Anonymous said...

Are you suggesting we try to control wages?

H Richardson, Chicago

Anonymous said...

By the way, here's a helpful link regarding physician salaries.

They do make a lot of money, but the vast majority of them don't break 300,000 - no where close to the million you mentioned.
They worked their teens and twenties (into their thirties) away at 60+ hours a week (sometimes upwards of 100 hours a week) to earn that money too.

Salaries are intensely complex things and raising physician salaries is a red herring in the health care debate.

The reality is, good, quality health care is very expensive. It is expensive to provide, expensive to research, and expensive to develop and test. Attracting people who will research, develop, test, and administer well will be expensive.

There are countries where people who provide health care have only bachelor level education - countries which depend on other countries for medical advances. Here in this country we spend a lot of money on the advances and on people who do it well.

Being a follower of Jesus, I believe that one great way to care for my neighbor is to do everything I can to encourage those who continue to study and create (doing work I cannot and frankly am not willing to do myself due to the hours and stress) to continue to do it! This will continue to raise everyone's standard of living and health.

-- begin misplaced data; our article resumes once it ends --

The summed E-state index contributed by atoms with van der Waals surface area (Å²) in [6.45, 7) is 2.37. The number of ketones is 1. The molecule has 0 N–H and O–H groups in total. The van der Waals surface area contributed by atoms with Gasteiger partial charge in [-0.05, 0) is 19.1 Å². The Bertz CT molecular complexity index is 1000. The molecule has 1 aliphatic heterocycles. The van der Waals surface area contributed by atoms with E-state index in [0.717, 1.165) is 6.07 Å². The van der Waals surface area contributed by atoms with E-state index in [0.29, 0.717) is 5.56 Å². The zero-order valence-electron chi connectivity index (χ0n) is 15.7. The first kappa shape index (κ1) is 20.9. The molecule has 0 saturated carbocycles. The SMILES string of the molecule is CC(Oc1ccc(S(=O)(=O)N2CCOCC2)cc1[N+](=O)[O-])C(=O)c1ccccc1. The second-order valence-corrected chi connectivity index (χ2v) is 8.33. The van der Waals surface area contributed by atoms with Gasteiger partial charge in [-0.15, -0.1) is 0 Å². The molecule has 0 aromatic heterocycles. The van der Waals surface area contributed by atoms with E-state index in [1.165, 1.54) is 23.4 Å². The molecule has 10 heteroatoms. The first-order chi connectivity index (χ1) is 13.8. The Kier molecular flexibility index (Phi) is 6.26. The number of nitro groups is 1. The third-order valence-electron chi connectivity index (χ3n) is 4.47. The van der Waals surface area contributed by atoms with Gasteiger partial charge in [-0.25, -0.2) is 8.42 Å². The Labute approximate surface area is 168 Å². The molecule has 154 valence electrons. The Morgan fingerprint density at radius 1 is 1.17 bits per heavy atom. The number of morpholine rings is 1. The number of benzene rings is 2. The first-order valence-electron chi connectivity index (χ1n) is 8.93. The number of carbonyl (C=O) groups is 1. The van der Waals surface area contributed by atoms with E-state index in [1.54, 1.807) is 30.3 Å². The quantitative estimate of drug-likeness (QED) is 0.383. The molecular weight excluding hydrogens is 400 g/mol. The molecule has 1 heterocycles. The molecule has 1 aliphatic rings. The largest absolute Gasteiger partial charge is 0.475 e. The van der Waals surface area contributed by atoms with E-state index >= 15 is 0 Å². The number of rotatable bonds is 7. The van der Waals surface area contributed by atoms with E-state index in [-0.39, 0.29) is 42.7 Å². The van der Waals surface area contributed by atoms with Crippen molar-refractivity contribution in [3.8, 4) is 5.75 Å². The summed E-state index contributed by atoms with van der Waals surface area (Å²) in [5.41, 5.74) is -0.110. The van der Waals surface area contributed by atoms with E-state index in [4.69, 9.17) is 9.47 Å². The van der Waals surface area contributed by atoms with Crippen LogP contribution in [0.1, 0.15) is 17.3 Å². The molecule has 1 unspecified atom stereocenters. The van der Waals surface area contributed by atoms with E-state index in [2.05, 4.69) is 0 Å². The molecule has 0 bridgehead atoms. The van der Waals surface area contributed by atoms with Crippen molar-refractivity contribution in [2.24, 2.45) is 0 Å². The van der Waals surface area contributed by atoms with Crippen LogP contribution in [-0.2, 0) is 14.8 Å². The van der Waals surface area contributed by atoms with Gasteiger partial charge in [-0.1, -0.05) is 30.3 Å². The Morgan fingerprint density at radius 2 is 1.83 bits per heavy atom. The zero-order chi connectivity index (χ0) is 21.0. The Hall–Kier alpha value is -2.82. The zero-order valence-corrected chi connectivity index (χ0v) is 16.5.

Unfortunately this does not happen at the same pace everywhere. I sincerely wish it did, but trying to rearrainge the puzzle pieces to make a picture I like right now does not make that a reality.


Greg said...

Christ commanded that I take care of my neighbor. That means I give of my time, treasure and everything I am to take care of others.

He did not command that I take the money of those better off than me in order to help my neighbor. There is suffering that we need to address, but it may well be that the government is the wrong vehicle.

We should be very careful when throwing around the commands of Christ as justification for a political theory.

By your assertion, the best form of governance could be summed up, "To each according to their need, from each according to their ability". However, I doubt you would call on America to become a communist country.

The debate we are having is not about whether or not we take care of the poor among us. It is about HOW BEST to take care of them.

We will never get beyond the vitriol that defines this debate unless both sides can accept the good points of each and work to a common goal.

As soon as you define my position as not caring for my neighbor, or as not in line with biblical teaching, I know that a productive honest debate on the issues is pointless. You have already decided what's in my heart, and you will never listen with an open mind.


randy buist said...


You may be right. Here are a few thoughts along this line too: It is the conservatives who will not hear another perspective on this matter. They are perfectly fine with the insurance companies making profits while intentionally neglecting policy holders. This kind of behavior supports free economics, and it also supports bad ethics.

As for taking more from those with more money, it is part of our tax code as well. Those with more money in the U.S. also benefit more from the free economy. So, it isn't that the wealthy are having their money taken from them. Those with more dollars also benefit much more from our economy.